A lawyer said he doesn't know anything about the properties in question.
By AMANDA C. DAVIS
VINDICATOR TRUMBULL STAFF
WARREN -- Gloria and Edward Sersich recall a time when neighbors gathered at the West Park Drive home of John and Opal Miller, where they could always count on laughter, food and good conversation.
Today, the Sersiches warn people to stay away from the property.
The Millers died about five years ago, leaving belongings and a home that would never be the same.
The house, which the Millers rented at 658 W. Park Drive, has been condemned and will be torn down at the city's expense. The city will then seek reimbursement from the property owner, Donald Guarnieri.
Stern warning: The city's health board issued a stern warning last week to Guarnieri, saying it intends to pursue similar action with other properties he owns that aren't up to code.
The board says Guarnieri has not complied with health regulations and refuses its certified mail.
Mayor Hank Angelo calls the house a "death trap."
Guarnieri, a lawyer, won't say much other than that he "doesn't know anything" about the properties in question.
He said he's one of the owners of Warner Realty and he will comply with any orders issued by the city.
Angelo said Warner Realty is a holding company.
Business partnerships: Robert Pinti, deputy health commissioner, said Guarnieri has properties tied up in several business partnerships.
When complaints are lodged or he's ordered to make improvements, Pinti said, Guarnieri moves the holdings into other corporations.
Condemned house: The one-story condemned house sits in a southwest neighborhood off Hamilton Street, lined mostly with prefabricated homes.
A large piece of siding is draped across the front porch, grass has not been cut recently, and a hole was left in the front of the house when someone stole an air conditioner left by the Millers, Edward Sersich said.
His wife said the home is used as a playhouse for kids, a home for stray cats and dogs and a place where addicts gather to smoke crack.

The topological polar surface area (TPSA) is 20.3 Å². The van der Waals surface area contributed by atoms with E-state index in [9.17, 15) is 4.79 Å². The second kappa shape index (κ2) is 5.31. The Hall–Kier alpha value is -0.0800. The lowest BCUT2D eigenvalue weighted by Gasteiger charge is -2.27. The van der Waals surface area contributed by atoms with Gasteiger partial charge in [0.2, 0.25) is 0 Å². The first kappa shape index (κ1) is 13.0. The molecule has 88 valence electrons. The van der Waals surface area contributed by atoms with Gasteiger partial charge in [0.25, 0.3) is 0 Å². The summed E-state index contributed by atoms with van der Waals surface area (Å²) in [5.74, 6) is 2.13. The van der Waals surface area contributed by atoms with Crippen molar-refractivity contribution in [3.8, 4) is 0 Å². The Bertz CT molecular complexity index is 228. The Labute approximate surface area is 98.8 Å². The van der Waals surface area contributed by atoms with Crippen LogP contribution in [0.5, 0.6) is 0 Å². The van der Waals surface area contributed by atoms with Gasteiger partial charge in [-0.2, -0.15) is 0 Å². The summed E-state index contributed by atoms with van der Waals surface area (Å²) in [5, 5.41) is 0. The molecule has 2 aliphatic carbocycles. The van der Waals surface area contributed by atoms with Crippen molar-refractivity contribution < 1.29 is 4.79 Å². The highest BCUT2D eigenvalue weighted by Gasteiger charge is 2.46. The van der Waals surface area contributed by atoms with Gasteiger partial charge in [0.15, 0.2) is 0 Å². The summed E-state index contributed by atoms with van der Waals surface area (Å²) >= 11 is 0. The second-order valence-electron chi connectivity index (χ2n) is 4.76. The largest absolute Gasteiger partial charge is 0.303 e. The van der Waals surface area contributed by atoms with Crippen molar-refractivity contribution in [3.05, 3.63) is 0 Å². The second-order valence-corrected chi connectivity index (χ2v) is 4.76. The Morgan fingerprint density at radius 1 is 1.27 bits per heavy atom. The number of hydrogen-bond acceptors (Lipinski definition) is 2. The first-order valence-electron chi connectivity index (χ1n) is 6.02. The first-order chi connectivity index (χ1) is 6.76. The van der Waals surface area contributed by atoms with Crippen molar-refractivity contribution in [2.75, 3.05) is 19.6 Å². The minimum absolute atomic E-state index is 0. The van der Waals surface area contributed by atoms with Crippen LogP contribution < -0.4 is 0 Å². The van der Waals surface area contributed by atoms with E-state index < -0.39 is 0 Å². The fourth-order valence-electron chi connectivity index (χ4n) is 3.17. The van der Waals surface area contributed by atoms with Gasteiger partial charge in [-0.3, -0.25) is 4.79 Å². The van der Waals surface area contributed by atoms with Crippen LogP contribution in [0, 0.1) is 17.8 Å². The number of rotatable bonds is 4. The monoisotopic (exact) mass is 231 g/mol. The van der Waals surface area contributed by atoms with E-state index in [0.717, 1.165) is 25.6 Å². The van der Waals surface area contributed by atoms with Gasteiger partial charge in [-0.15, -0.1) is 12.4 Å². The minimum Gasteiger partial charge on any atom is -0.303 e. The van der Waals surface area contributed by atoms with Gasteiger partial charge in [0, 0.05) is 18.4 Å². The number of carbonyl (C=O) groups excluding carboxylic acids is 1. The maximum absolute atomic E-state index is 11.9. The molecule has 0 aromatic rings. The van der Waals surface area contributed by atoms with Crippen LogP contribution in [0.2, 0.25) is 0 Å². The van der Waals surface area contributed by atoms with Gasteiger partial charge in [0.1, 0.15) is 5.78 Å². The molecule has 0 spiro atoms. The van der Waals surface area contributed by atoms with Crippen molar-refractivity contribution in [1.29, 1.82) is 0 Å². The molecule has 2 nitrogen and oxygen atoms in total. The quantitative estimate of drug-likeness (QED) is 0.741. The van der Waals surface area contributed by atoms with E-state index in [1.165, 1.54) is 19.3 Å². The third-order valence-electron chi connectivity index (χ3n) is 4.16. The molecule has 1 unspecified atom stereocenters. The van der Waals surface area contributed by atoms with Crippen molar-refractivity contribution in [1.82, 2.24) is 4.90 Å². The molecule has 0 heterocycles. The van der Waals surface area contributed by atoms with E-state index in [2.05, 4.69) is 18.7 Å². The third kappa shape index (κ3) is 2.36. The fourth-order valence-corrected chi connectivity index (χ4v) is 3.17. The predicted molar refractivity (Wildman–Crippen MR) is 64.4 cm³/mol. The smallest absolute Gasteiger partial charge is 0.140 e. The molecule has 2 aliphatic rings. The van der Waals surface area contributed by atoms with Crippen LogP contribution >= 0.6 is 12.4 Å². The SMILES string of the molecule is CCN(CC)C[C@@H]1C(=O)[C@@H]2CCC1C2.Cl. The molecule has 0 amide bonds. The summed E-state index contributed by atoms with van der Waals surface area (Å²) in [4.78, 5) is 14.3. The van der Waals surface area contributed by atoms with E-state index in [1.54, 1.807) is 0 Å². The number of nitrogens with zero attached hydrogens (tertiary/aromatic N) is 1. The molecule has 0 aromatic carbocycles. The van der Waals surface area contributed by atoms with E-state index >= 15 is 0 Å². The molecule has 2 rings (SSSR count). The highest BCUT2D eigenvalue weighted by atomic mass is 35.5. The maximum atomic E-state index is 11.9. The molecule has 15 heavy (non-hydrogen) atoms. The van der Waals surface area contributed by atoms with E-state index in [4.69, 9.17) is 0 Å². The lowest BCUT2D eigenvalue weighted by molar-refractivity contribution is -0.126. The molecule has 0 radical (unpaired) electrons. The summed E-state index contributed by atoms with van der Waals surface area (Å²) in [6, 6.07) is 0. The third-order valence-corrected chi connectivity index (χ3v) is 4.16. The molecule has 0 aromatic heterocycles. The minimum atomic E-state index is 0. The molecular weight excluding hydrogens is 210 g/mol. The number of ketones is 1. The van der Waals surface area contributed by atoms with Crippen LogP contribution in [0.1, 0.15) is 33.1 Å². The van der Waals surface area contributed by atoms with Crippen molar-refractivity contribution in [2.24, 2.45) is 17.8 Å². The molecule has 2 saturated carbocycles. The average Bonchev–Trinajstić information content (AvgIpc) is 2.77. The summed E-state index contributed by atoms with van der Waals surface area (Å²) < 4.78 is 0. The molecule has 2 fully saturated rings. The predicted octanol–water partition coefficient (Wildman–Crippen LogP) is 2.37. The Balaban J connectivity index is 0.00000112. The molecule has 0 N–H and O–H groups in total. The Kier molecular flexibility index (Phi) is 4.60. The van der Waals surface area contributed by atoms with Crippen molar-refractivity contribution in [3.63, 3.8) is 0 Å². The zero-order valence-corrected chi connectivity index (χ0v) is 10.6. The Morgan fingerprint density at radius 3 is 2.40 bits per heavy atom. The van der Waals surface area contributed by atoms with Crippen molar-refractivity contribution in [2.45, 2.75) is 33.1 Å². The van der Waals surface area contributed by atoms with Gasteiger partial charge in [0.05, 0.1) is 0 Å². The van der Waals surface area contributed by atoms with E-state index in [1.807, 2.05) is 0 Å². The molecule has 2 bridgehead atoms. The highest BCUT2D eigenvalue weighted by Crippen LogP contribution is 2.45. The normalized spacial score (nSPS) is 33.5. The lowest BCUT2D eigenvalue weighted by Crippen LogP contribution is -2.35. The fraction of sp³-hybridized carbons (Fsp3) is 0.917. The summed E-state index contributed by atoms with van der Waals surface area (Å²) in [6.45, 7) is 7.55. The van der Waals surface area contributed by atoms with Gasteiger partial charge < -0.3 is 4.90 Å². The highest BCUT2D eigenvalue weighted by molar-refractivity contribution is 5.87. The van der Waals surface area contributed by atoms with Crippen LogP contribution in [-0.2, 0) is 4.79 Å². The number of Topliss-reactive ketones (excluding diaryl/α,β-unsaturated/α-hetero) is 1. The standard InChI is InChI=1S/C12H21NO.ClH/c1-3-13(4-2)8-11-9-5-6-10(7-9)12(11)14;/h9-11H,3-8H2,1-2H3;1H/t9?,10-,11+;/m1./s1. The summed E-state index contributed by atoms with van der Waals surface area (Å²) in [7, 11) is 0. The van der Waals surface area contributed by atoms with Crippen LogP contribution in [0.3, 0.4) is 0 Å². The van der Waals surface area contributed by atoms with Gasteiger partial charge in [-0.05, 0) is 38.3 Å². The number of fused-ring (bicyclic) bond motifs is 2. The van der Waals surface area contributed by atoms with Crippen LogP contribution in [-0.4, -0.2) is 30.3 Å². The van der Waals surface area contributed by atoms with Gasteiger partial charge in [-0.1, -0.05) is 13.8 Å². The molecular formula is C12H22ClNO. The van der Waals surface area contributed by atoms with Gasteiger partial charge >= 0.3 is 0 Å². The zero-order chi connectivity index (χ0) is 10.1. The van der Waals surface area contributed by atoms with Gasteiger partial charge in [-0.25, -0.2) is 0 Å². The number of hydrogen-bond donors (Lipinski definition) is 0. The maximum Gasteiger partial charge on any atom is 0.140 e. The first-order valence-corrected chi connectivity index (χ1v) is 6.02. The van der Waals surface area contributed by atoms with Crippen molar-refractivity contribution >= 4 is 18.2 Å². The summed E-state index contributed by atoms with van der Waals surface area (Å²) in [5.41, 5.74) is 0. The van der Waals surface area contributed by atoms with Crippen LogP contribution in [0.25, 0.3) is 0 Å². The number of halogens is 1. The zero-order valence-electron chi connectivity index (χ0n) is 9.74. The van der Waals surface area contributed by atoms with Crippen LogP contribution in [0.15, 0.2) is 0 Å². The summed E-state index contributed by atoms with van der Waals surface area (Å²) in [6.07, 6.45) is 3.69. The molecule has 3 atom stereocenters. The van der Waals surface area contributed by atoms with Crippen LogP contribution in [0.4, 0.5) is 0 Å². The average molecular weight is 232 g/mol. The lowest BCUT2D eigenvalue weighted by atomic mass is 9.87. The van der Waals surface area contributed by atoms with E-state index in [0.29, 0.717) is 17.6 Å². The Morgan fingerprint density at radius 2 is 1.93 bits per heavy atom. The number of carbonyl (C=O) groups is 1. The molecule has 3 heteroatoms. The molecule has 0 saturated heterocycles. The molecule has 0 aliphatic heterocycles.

The Sersiches, who have lived across the street 29 years, say neighbors saw the inside of the home when they chased children out.
They describe it as rat-infested and littered with garbage and animal feces. The structure is unstable, some sections of ceiling are missing, and other sections are sagging, they say.
The only time they've seen Guarnieri at the house is when he put it up for sale when the Millers died.
The Sersiches say they and other neighbors help mow the lot for appearance's sake.
"We have 14 grandchildren, and we don't let them out of our yard," Gloria Sersich said. "We want our neighborhood back."
Other properties: Angelo said Guarnieri also owns the vacant Ames plaza on Parkman Road, a vacant plaza in Champion, the dilapidated Imperial Hotel on East Market Street in Warren and a West Side apartment building, where some units are occupied and others are condemned.
He owned the Mahoning Building on East Market Street when it was foreclosed on a number of years ago.
It was then sold back to Guarnieri during a sheriff's sale, the mayor said.
"This guy has basically stifled downtown growth," Pinti said.
Needs help: The city will make a concerted effort to clean up ramshackle homes, rental dwellings and other properties.
Pinti said residents need to lodge complaints to make his department aware of eyesores and health and safety issues.
He estimates there are 6,500 registered rental properties in Warren and 1,000 or more that are not registered.
Checking ownership is often difficult. Demolition is a last resort and the city tries to be lenient, Pinti said, adding that Guarnieri has been given more than enough time to bring his properties up to code.
When the city tells Guarnieri to make improvements, Pinti said, he does little.
An example he gave is the chain-link fence Guarnieri placed around the perimeter of the Imperial Hotel when the city said there were safety and liability concerns.
Another problem is that Guarnieri asks "outlandish" selling prices for some properties, making it difficult to find interested buyers, Pinti said.
Motorcycle shop: Angelo said Harley Davidson left its downtown location on High Street and moved to Bazetta, in part because of Guarnieri.
Owners of the motorcycle shop were interested in buying the Imperial property, Angelo said, but Guarnieri wanted them to lease the property and pay to tear down the vacant hotel and construct a new building.
The mayor noted that the hotel was vacated more than 20 years ago and has broken-out windows and unregistered vehicles on the lot.
Guarnieri said he doesn't consider himself a slumlord.
The mayor calls him an irresponsible landlord and "one of the major landholders" in Warren.
"He has no respect for the citizens of Warren, the people who have provided for his financial success," Angelo said.